emotivism

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emotivism

(ɪˈməʊtɪˌvɪzəm)
n
(Philosophy) ethics the theory that moral utterances do not have a truth value but express the feelings of the speaker, so that murder is wrong is equivalent to down with murder. Also called: boo-hurrah theory Compare prescriptivism, descriptivism
References in periodicals archive ?
Emotional Governance in Advanced Capitalism: Between Emotivist Nihilism and Adaptive Neo-Communitarianism
The emotivist hypothesis has to be rejected immediately.
Virtue ethics is a rational ethics, while the prevailing approach among modern philosophers, starting with Hume, turned human ends into an irrational matter, addressing ethical problems according to consequentialist, sensist, emotivist, or voluntarist criteria.
This paper fills out such a solution to the negation problems, following some of the original emotivist ideas about the interplay of interests in conversation.
Ross does not have much to say about meta-ethical questions in On Law and Justice, but his distinction between assertions, which can be true or false, and directives, which lack truth-value (13), together with his comments on the idea of justice, suggest that he still adhered to the emotivist version of non-cognitivism in the late 1950's.
The selection of attributes and vocalization of constructive criticism is essential, defying the quietism that attends subjectivist or emotivist theories of art.
Therefore, essential contestability is not a part of emotivist moral theories which at first glance occupy a similar position.
This means that he is not to: (1) defend the Christian scripture or belief but "to defend CE from PRD"; (2) use any "non-realist conception of truth" (despite the complexity of religious truth) assuming that both religious and non-religious propositions have a truth-value; (3) consider any emotivist views; (4) consider any non-cognitivist views.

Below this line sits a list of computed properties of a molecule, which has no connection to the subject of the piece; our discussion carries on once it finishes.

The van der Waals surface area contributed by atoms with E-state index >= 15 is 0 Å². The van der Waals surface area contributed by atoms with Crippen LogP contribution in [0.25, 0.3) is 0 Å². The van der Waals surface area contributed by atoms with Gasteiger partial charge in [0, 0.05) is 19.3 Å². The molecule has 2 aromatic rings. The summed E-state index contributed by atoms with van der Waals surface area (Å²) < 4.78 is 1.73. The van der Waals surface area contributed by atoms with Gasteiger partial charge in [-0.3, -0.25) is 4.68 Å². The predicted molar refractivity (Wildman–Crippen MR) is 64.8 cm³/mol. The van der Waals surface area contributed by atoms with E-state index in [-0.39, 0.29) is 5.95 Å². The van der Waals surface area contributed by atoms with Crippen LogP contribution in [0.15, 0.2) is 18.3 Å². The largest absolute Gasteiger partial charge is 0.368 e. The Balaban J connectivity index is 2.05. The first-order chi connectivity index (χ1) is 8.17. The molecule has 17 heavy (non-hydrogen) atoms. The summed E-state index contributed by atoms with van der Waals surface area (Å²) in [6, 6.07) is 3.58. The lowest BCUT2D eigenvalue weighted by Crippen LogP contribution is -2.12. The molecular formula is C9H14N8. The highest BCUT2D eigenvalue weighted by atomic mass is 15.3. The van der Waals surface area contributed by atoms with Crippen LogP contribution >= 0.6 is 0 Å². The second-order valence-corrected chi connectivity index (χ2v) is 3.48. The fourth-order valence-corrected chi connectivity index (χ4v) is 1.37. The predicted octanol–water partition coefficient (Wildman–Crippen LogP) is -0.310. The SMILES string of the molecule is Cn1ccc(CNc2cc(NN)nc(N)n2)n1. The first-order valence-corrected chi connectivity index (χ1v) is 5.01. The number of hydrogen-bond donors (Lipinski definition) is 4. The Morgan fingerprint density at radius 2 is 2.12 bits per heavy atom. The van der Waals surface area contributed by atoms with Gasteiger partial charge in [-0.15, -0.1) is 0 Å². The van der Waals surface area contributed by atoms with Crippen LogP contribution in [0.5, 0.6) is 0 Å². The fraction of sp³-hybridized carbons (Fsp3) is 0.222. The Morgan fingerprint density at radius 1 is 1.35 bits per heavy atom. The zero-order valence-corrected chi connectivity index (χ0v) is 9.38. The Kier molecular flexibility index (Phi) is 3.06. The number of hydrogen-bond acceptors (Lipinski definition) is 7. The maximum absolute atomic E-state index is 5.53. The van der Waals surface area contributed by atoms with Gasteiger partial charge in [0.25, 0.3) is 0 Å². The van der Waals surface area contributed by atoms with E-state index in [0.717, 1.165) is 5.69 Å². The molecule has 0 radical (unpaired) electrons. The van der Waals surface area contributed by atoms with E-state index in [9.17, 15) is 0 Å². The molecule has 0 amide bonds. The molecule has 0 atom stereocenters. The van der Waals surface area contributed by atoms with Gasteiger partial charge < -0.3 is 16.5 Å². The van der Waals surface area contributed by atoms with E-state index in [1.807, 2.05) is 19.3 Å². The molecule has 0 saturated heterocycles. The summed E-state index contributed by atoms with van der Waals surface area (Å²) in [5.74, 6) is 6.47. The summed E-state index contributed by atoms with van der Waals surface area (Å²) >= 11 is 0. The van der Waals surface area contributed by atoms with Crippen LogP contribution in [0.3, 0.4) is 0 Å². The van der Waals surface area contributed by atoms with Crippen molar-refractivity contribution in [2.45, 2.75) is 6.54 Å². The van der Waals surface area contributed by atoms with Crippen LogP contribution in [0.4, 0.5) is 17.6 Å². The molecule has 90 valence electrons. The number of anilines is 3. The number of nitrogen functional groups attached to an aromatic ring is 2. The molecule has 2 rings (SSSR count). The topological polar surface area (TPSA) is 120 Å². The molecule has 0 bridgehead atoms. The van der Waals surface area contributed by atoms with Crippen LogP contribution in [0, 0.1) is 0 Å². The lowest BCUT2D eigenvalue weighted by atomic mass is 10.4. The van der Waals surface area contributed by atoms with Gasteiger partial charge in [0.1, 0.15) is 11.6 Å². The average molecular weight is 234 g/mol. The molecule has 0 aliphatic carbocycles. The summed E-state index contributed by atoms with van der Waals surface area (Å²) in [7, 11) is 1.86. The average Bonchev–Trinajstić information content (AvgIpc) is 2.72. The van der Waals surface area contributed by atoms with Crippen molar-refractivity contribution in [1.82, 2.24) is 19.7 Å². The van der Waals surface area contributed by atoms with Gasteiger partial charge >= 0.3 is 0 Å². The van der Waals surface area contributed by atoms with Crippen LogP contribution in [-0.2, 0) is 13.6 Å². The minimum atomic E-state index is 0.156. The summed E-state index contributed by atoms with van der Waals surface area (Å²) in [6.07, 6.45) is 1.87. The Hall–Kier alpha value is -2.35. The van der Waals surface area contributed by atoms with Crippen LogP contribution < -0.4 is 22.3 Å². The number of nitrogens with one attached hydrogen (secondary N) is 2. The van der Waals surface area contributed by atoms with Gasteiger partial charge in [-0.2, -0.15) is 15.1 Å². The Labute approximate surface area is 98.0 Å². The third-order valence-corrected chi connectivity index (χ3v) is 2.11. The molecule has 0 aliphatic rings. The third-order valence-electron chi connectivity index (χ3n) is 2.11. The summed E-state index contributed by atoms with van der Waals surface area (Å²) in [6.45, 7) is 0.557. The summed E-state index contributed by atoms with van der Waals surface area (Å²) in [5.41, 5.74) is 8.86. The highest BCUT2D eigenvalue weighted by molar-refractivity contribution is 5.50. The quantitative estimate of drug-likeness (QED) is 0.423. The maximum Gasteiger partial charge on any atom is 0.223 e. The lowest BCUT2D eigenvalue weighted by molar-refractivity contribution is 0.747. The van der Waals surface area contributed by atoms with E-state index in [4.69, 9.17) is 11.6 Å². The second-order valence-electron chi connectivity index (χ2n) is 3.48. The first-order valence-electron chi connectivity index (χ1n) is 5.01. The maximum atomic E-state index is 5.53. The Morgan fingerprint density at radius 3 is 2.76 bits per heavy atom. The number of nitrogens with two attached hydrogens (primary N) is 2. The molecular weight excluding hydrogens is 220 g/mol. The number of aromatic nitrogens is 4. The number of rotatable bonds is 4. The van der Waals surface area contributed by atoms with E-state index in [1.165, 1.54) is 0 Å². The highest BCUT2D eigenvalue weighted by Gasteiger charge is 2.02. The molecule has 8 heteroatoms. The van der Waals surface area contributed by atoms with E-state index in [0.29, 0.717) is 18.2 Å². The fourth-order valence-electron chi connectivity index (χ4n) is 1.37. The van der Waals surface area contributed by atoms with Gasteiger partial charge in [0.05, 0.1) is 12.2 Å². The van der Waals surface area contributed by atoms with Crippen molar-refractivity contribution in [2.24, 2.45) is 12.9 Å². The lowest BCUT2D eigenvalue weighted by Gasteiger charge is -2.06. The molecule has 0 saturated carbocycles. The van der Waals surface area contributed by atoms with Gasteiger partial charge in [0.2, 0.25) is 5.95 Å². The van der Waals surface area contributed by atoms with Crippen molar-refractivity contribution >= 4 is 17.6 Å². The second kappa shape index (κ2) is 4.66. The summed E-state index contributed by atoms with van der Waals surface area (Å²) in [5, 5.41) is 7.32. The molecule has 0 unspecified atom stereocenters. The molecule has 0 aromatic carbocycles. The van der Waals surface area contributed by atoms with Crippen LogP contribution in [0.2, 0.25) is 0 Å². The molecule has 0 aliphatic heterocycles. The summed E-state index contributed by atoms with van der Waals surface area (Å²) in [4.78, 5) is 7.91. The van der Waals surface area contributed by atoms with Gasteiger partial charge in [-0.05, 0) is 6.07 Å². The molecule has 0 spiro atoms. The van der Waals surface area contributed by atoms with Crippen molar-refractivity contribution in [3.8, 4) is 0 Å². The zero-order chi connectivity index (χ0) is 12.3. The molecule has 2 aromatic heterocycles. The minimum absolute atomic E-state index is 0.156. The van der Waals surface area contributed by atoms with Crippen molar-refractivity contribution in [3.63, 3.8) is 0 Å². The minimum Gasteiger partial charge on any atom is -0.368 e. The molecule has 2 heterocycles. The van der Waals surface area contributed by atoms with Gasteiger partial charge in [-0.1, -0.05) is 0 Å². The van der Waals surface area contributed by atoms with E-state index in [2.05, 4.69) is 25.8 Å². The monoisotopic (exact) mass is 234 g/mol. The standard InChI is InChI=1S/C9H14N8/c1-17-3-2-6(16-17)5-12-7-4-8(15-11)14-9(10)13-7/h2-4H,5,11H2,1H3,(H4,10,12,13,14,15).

The rational struggle to grasp the elusive, but enrapturing, splendor of intelligible form has given way to ungrounded advocacy of the maximization of emotivist preference in the global bazaar of secular, social democracy.
His proposal is based on an articulation of MacIntyre's concern (1984) regarding the modern manager (and by extension, the educators) being an emotivist, and not being able to participate in the virtues she or he derives for the modern world.
Both men are arguing that we are on the wrong road: MacIntyre that we are on an emotivist road to nihilism, Hayek that we are on a totalitarian road to serfdom.
In this quote the individualistic and emotivist assumptions of Shabad became quite visible, as there are no explicit external or transcendent guidelines (although one might argue there are many implicit guidelines assumed by Shabad) for how one is to use their passion, openness, conscience, or personal truths.